This is a book about morality and goodness, it’s about moral choice but also power and how one uses power, whether power’s used for good or for bad, in Dorian case he decides to abuse that power for evilness as he is driven by his desire and obsession with eternal youthful beauty and uses this beauty to his own advantage. We can also argue that maybe he isn’t to blame as he is just like a puppet being used by his master which is, in fact Harry. Harry is constantly playing with Dorian’s thoughts for his own amusement. his reinvention of Dorian and the yellow book represents the “poisonous” influence Lord Henry has on Dorian; Henry gives the book to Dorian as a kind of experiment, and it works horrifyingly well (Shmoop Editorial Team.2008)
Dorian immediately falls under the power of the “yellow book”, It is well-worn, and the reader can assume that Lord Henry knows its contents and anticipates its effect on Dorian. He is enthralled by the story and immediately adopts it as a blueprint for his life. (Cliffnotes.n.d.). The yellow book is a reference to J.K. Huysmans’ ? Rebours novel of the decadent period (“Against Nature”) it’s about a wealthy character who dedicates his life to look for many aesthetic sensations, without caring about societies views of him. This is similar to what Dorian would eventually become an emotionless robotic being, only in search of the next new sensation. Over the following eighteen years, Dorian experiments with every vice, influenced by a morally poisonous French novel that Lord Henry Wotton gave him.
Art as a Mirror is a theme which is illustrated by the actual picture. Reflecting Dorian’s morality and his true nature and works as a mirroring image of his soul. This is echoed in Wilde’s preface that “It is the spectator…that art really mirrors.” Though, the first appearance of this theme was earlier in the preface, with Wilde’s argument that “the nineteenth-century dislike of realism is the rage of Caliban seeing his own face in a glass.” Realism is a genre of artistic expression that is said to have shown the 19th century its own reflection. The horror that Dorian shows when observing the portrait, and the feelings that he tries to escape through drug addiction, sins, and even murder, may be considered as a way of him expressing wrath at observing his true self. On reflection it actually is a massive mythical stimulus on this particular unique novel: Dorian’s obsession can be compared to the tale of Narcissus. Gray also stares at his reflection in a lake and ultimately falls in love with his self-image and is his downfall. Oscar Wilde aims to convey the idea that real beauty cannot accompany an immortal life.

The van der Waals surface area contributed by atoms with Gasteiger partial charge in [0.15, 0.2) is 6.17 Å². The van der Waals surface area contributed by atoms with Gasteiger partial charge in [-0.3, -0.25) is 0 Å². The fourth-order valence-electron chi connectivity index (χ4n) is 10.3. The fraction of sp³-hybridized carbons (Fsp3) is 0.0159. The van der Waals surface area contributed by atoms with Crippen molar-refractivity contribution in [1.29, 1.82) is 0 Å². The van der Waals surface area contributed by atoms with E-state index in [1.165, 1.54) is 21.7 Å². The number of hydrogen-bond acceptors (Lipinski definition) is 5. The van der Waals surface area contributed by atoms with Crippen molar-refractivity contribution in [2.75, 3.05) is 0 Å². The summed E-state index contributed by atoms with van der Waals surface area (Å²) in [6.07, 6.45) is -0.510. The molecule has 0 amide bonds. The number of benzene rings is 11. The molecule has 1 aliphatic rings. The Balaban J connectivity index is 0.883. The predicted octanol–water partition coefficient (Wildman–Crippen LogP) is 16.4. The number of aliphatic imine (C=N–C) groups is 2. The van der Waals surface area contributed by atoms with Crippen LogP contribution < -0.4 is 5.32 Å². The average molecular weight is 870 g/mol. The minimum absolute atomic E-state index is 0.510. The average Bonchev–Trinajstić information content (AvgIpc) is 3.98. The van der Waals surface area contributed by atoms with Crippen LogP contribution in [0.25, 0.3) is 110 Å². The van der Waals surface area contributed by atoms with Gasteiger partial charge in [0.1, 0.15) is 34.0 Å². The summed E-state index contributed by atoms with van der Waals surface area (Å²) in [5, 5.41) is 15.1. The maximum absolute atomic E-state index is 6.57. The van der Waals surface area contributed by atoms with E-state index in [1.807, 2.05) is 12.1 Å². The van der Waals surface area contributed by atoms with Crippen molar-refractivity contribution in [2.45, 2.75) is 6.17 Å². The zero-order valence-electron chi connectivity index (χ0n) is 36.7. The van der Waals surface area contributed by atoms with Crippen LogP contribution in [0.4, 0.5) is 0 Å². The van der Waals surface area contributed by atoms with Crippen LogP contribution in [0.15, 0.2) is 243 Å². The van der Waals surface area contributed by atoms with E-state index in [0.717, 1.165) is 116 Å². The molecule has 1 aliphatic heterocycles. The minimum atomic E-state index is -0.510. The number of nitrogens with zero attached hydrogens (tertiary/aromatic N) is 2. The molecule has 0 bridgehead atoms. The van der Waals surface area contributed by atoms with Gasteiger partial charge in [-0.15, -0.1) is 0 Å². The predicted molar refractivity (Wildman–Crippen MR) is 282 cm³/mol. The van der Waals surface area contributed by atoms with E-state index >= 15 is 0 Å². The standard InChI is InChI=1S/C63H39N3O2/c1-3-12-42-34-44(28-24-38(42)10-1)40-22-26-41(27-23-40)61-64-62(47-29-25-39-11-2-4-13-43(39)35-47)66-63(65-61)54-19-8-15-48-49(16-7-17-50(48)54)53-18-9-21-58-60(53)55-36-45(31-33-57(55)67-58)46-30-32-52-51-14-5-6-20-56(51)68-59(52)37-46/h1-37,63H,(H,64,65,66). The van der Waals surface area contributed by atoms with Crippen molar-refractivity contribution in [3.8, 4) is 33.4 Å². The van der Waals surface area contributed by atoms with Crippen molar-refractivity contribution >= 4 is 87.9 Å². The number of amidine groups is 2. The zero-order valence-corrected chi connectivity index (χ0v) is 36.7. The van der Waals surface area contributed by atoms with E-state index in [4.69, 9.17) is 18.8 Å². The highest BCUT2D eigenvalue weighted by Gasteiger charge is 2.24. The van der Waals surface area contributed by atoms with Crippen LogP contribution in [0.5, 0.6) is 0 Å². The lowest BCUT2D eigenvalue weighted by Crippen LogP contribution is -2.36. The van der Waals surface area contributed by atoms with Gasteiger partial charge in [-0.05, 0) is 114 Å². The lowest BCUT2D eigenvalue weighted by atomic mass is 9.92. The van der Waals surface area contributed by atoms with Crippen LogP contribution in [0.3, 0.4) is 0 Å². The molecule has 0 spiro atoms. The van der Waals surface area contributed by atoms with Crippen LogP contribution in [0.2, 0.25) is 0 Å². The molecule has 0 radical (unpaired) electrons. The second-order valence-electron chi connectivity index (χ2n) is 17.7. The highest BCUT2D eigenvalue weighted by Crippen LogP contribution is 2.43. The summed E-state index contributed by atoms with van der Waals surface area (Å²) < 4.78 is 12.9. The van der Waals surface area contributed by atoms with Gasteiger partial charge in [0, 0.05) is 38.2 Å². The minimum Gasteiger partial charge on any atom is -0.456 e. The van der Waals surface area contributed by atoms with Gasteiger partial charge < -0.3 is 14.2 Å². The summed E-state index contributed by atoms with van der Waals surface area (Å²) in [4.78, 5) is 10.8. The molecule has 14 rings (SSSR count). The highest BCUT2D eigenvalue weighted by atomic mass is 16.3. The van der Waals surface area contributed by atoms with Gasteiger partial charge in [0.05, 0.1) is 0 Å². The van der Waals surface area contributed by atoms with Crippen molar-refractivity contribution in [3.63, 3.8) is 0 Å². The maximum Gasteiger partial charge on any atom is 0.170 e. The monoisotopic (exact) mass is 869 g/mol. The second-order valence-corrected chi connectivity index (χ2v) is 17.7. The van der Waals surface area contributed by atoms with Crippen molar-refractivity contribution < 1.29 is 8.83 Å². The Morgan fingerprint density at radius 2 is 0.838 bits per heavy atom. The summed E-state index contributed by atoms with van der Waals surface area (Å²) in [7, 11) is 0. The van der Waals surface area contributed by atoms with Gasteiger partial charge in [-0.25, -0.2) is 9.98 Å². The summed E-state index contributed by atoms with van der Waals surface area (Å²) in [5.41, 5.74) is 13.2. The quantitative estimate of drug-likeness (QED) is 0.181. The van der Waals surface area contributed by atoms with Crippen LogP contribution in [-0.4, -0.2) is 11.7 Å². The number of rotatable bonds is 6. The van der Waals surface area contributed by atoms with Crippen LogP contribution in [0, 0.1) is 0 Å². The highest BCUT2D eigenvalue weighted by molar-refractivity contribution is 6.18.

The decadent period makes its appearance felt in which it was one of the most central and wild movements at the time. If it was perceived that an individual who was thought to be decadent lived a carefree and reckless life, aimed entirely at achieving pleasure and happiness. The contrast between these two words are when happiness increases when it’s shared whereas pleasure will diminish if you shared it around. The same feeling is shared by Dorian in the novel for his decadent soul. Dorian becomes indulged in his commitment to a life of vanity and debauchery when he hides and locks the portrait of himself in the schoolroom attic, and from then on, his life of decadence continues.
The Picture of Dorian Gray (1891); Arthur Machen’s ‘The Great God Pan’ (1894); H G Wells’ The Time Machine (1895) and Bram Stoker’s Dracula (1897) all explore the theme of the human mind and body changing and developing, mutating, corrupting and decaying, and all do so in response to evolutionary, social and medical theories that were emerging at the time. Here we see that as genres changed that Picture of Dorian Gray moves into an era when the writer is fascinated by the human mind and especially how Dorian’s mind can be altered using Harry’s influence and it can be seen that he was corrupting Dorian in his behaviour. Also, the portrait and the body changing keeps with this theme. Social theories at that times were an all-important aspect of society as homosexuality was impressionable. The Victorian times was about progress and a time when society was to be cleaned up and a moral standing put into place. Many critics argued that his mention of Undertones of homosexuality was a dangerous quote, but many would argue he was mocking at the times.